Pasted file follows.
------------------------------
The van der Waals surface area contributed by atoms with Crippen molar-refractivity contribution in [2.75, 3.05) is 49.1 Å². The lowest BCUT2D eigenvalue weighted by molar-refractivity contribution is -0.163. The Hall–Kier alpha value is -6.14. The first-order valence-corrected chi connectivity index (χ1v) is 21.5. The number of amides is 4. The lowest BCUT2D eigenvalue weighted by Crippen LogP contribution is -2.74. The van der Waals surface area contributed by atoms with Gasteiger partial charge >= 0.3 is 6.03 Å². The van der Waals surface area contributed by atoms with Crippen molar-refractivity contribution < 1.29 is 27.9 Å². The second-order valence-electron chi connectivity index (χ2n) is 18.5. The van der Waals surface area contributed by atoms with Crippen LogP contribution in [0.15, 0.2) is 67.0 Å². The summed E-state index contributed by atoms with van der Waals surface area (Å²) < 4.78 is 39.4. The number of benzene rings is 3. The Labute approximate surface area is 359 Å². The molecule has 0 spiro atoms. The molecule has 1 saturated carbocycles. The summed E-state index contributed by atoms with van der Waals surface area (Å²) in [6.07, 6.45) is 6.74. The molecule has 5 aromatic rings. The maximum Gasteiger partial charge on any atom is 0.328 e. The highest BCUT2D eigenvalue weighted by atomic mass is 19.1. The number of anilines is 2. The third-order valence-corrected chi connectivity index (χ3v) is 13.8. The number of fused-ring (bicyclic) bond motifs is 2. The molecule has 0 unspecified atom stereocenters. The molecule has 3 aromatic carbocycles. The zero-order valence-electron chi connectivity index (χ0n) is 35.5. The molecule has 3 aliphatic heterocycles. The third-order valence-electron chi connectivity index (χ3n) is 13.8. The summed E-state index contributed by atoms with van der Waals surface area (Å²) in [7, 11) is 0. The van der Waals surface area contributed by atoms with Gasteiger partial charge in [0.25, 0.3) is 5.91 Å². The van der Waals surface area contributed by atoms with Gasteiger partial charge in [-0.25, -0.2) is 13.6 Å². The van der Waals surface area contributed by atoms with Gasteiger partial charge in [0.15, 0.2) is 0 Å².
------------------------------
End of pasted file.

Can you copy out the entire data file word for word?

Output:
The van der Waals surface area contributed by atoms with Crippen molar-refractivity contribution in [2.75, 3.05) is 49.1 Å². The lowest BCUT2D eigenvalue weighted by molar-refractivity contribution is -0.163. The Hall–Kier alpha value is -6.14. The first-order valence-corrected chi connectivity index (χ1v) is 21.5. The number of amides is 4. The lowest BCUT2D eigenvalue weighted by Crippen LogP contribution is -2.74. The van der Waals surface area contributed by atoms with Gasteiger partial charge >= 0.3 is 6.03 Å². The van der Waals surface area contributed by atoms with Crippen molar-refractivity contribution < 1.29 is 27.9 Å². The second-order valence-electron chi connectivity index (χ2n) is 18.5. The van der Waals surface area contributed by atoms with Crippen LogP contribution in [0.15, 0.2) is 67.0 Å². The summed E-state index contributed by atoms with van der Waals surface area (Å²) < 4.78 is 39.4. The number of benzene rings is 3. The Labute approximate surface area is 359 Å². The molecule has 0 spiro atoms. The molecule has 1 saturated carbocycles. The summed E-state index contributed by atoms with van der Waals surface area (Å²) in [6.07, 6.45) is 6.74. The molecule has 5 aromatic rings. The maximum Gasteiger partial charge on any atom is 0.328 e. The highest BCUT2D eigenvalue weighted by atomic mass is 19.1. The number of anilines is 2. The third-order valence-corrected chi connectivity index (χ3v) is 13.8. The number of fused-ring (bicyclic) bond motifs is 2. The molecule has 0 unspecified atom stereocenters. The molecule has 3 aromatic carbocycles. The zero-order valence-electron chi connectivity index (χ0n) is 35.5. The molecule has 3 aliphatic heterocycles. The third-order valence-electron chi connectivity index (χ3n) is 13.8. The summed E-state index contributed by atoms with van der Waals surface area (Å²) in [7, 11) is 0. The van der Waals surface area contributed by atoms with Gasteiger partial charge in [0.25, 0.3) is 5.91 Å². The van der Waals surface area contributed by atoms with Gasteiger partial charge in [-0.25, -0.2) is 13.6 Å². The van der Waals surface area contributed by atoms with Gasteiger partial charge in [0.15, 0.2) is 0 Å².